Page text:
PhD colloquium: Ben Hastings

/PhD colloquium: Ben Hastings

PhD colloquium: Ben Hastings

Event Details

PhD colloquium, location: Lecture Hall 0.012, AIfA

Ben Hastings

The formation mechanisms of classical emission line stars

Classical emission line stars are fast rotators hosting a decretion disc in which the emission lines form. Since their discovery in 1866, the formation mechanism of these stars remains poorly understood. To explain their rapid rotation, two channels are proposed; envelope spin-up due to the transport of angular momentum from their contracting core during hydrogen burning, and accretion-induced spin-up during mass transfer in interacting binaries.

The open cluster NGC 330, which contains a rich population of classical emission line stars is taken as a test case. To determine the dominant formation channel, we produce synthetic populations of exclusively single and binary stars, respectively. The synthetic population of single stars is generated from a grid of detailed numerical models of rotating stars. While the synthetic binary population is produced from a simple analytic model so that uncertainties in binary evolution may be probed.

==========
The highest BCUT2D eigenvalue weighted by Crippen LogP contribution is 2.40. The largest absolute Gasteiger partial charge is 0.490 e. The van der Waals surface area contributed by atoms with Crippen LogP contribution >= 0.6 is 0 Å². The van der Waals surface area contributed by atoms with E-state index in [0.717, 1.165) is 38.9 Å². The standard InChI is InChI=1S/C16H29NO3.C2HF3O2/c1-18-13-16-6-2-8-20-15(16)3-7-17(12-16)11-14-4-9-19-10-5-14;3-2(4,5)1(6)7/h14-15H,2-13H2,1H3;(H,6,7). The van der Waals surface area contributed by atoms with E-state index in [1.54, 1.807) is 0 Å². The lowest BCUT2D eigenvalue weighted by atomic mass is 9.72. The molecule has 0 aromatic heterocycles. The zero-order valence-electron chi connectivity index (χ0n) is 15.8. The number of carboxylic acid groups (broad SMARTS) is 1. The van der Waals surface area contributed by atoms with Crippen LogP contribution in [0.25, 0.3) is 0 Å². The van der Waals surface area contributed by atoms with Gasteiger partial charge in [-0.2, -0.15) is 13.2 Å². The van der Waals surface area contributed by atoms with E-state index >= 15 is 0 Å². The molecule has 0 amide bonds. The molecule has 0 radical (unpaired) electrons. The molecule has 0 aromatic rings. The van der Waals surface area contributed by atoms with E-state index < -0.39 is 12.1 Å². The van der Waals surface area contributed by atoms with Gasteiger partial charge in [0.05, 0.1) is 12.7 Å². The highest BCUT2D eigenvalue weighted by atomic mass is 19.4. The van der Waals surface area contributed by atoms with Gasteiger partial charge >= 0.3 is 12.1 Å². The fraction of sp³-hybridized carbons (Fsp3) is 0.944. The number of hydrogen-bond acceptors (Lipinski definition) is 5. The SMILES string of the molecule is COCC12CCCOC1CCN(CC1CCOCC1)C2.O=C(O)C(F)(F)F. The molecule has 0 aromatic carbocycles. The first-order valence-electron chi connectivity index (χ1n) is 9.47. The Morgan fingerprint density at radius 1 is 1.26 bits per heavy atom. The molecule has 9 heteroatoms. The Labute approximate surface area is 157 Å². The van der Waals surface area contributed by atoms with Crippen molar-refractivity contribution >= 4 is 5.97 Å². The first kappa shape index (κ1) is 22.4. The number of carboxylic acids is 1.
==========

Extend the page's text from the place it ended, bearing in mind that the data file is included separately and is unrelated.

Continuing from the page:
One one hand, there is little evidence that the high initial rotation rates required to form emission line stars through the single star channel are realised in nature. Therefore, the large number of relatively unevolved emission line stars in NGC 330 are unlikely to be explained by single star evolution.

On the other hand, it is found that given specific, albeit extreme assumptions, binary evolution can explain the observed population of emission line stars. One requirement is for mass-transfer to be non-conservative. However, evidence for this is distinctly lacking, with several post-mass transfer systems suggesting rather conservative evolution.

We conclude that likely, both channels contribute to the production of emission line stars, and that the relative contributions are sensitive to the stellar birth spin distribution and to the mass transfer efficiency in interacting binary systems.